Giving evidence to the House of Commons about their governance

I was furious yesterday when I left the House of Commons Governance Committee. There was so much I wanted to say about management of parliament but failed to. I remembered to say that the person they choose to lead the Commons should have expertise in the core parliamentary business of scrutiny, law-making, committees, research, dealing with the media and so on. But I forgot to say that if they appoint a generalist manager at the top they could lose their exemplary record of efficiency and judgment where it matters most. If there are occasional problems in the building – too many mice has been mentioned as a failing – surely that is better than any shortcomings in the services that enable parliamentarians to pass laws, scrutinize government and represent their electors?

I also failed to mention diversity. I would have said that it is incredibly important that both parliamentarians and parliamentary officials reflect the diversity of the UK population. They should be women and men, black and white, disabled or not and hail from different class backgrounds and from all our four nations. While MPs are decidedly unrepresentative, officials have become surprisingly diverse, with equal numbers of women and men, for example. Neither women nor black officials are found in sufficient numbers at the senior levels yet, but they are getting there. We should invest hugely in training and career development for all staff and particularly those groups that are under-represented at senior levels, both clerks and non-clerks. A serious long-term approach would be better than a quick fix.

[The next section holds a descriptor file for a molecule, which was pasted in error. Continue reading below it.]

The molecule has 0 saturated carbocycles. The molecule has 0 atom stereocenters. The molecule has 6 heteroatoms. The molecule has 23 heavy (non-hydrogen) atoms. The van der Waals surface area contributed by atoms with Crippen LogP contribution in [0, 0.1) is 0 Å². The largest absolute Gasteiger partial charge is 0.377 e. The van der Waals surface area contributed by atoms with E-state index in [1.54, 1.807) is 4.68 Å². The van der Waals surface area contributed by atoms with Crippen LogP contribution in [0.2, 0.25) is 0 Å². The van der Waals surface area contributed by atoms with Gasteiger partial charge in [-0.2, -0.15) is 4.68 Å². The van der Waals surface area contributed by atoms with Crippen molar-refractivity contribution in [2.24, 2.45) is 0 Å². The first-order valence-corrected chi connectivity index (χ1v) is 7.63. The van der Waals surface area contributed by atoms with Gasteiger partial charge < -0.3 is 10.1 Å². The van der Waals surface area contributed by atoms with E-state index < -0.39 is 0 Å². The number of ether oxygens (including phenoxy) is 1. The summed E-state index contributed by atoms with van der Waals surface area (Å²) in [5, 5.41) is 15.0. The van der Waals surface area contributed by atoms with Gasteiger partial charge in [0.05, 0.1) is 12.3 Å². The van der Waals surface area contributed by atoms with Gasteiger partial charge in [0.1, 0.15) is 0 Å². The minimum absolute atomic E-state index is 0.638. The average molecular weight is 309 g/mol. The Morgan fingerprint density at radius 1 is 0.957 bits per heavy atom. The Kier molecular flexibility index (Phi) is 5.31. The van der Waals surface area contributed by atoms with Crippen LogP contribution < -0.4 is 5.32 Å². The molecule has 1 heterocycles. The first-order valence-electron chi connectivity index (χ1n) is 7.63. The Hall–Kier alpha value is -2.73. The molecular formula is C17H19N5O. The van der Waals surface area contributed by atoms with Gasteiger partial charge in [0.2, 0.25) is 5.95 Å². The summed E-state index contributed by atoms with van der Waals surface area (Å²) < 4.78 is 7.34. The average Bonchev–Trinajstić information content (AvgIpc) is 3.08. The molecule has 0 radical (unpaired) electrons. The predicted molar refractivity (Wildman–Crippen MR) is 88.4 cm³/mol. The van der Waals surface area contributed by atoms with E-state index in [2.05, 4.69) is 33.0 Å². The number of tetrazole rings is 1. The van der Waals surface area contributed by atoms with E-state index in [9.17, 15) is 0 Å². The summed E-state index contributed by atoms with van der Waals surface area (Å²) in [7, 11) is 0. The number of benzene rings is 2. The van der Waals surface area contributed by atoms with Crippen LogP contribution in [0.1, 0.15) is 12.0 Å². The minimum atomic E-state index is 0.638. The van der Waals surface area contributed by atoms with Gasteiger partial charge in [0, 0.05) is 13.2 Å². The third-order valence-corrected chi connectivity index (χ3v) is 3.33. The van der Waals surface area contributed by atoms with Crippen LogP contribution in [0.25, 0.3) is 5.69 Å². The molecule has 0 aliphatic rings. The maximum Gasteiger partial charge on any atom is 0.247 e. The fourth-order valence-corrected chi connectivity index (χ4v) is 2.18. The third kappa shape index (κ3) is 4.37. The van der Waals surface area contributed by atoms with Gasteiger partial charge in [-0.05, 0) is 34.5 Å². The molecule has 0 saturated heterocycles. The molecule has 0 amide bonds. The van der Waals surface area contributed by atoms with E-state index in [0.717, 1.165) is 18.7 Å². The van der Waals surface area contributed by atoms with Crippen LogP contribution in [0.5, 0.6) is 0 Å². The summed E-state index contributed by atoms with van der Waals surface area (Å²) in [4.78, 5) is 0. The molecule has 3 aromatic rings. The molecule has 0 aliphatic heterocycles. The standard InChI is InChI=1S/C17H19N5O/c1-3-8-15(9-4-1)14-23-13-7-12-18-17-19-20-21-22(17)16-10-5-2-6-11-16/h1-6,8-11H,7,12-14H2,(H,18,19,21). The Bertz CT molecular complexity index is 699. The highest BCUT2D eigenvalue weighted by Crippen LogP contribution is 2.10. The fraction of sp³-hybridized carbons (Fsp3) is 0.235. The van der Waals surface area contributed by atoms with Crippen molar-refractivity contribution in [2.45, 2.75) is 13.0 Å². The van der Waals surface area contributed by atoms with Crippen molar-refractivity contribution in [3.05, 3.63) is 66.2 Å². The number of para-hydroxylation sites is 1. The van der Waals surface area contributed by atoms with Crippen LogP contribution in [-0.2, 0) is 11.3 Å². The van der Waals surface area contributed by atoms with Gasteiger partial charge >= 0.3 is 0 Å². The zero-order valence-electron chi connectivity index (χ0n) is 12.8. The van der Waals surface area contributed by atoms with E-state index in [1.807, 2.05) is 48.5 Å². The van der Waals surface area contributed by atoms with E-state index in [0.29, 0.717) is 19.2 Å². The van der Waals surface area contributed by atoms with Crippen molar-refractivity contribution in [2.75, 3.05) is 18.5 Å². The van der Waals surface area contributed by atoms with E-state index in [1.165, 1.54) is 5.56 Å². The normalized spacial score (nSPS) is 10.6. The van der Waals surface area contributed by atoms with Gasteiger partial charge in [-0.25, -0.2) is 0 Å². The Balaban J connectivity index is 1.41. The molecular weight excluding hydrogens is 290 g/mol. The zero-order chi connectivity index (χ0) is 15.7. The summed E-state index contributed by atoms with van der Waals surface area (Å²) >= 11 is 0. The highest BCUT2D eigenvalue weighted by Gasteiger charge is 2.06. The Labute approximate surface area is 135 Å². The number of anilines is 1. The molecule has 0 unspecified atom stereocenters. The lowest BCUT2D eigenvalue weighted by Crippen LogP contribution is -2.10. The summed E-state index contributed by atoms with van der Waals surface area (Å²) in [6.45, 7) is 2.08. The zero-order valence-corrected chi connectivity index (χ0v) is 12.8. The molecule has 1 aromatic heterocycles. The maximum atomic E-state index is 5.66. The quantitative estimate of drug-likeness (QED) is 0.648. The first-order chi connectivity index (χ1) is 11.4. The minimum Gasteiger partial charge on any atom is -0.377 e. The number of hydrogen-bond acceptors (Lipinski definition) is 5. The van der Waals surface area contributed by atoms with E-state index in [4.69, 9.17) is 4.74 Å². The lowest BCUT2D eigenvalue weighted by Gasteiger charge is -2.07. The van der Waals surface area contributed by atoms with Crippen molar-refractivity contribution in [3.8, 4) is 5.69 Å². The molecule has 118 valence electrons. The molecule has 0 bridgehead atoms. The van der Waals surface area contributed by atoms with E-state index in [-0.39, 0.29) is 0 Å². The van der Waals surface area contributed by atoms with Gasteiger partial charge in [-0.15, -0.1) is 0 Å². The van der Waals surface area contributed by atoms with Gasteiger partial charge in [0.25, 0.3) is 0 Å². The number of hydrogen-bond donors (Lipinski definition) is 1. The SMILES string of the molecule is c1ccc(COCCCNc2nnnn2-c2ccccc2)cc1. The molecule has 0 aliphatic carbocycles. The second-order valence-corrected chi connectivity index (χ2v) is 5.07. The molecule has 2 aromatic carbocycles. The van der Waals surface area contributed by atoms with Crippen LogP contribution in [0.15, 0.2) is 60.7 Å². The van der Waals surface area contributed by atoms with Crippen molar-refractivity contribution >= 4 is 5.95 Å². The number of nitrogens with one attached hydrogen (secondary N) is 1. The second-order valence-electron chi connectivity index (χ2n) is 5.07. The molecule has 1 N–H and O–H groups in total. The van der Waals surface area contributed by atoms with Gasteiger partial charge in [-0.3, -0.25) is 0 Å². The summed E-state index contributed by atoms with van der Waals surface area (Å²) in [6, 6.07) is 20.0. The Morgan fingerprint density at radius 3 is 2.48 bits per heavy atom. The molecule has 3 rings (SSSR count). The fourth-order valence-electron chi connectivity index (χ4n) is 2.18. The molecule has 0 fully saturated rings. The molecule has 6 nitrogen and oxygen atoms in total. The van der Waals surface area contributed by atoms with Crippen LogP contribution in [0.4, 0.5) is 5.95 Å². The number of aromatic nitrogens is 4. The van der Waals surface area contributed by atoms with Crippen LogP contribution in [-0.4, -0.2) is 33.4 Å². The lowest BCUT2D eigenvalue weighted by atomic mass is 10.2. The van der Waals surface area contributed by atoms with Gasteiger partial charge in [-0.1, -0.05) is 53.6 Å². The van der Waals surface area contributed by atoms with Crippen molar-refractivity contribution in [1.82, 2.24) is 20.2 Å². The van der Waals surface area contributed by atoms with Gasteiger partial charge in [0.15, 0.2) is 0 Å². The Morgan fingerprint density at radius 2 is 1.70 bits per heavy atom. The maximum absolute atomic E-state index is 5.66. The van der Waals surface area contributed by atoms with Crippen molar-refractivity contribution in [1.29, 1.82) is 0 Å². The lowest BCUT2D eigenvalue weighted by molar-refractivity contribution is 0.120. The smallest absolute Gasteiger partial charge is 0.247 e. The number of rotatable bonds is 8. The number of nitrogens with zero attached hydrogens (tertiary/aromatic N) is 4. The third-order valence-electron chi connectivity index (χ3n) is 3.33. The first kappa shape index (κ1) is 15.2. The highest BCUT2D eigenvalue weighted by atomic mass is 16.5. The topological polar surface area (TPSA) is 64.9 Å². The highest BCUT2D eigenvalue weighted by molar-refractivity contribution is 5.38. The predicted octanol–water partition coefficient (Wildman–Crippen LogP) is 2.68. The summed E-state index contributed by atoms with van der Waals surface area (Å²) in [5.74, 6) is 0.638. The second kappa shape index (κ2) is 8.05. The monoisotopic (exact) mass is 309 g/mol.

We did touch on what good management means. The committee had asked questions about performance in previous sessions. Some members have given the impression that leadership is about setting targets and punishing people if they haven’t met them. I made an argument for a more sophisticated form of leadership – one that inspires innovation and quality and stimulates reflection rather than bullies people. If MPs want to embrace change and modernity they should not resort to outdated 1980s corporate management solutions – splitting the service, restructuring and bringing in generalists. They need to get up with the times. The latest management approaches prize flexibility, collaboration and expertise developed through reflexive learning on practice.  So MPs themselves could show leadership by allowing the relatively new structure to bed in, appreciating the good management under their noses and learning with officials about how to continually improve the governance of the House of Commons.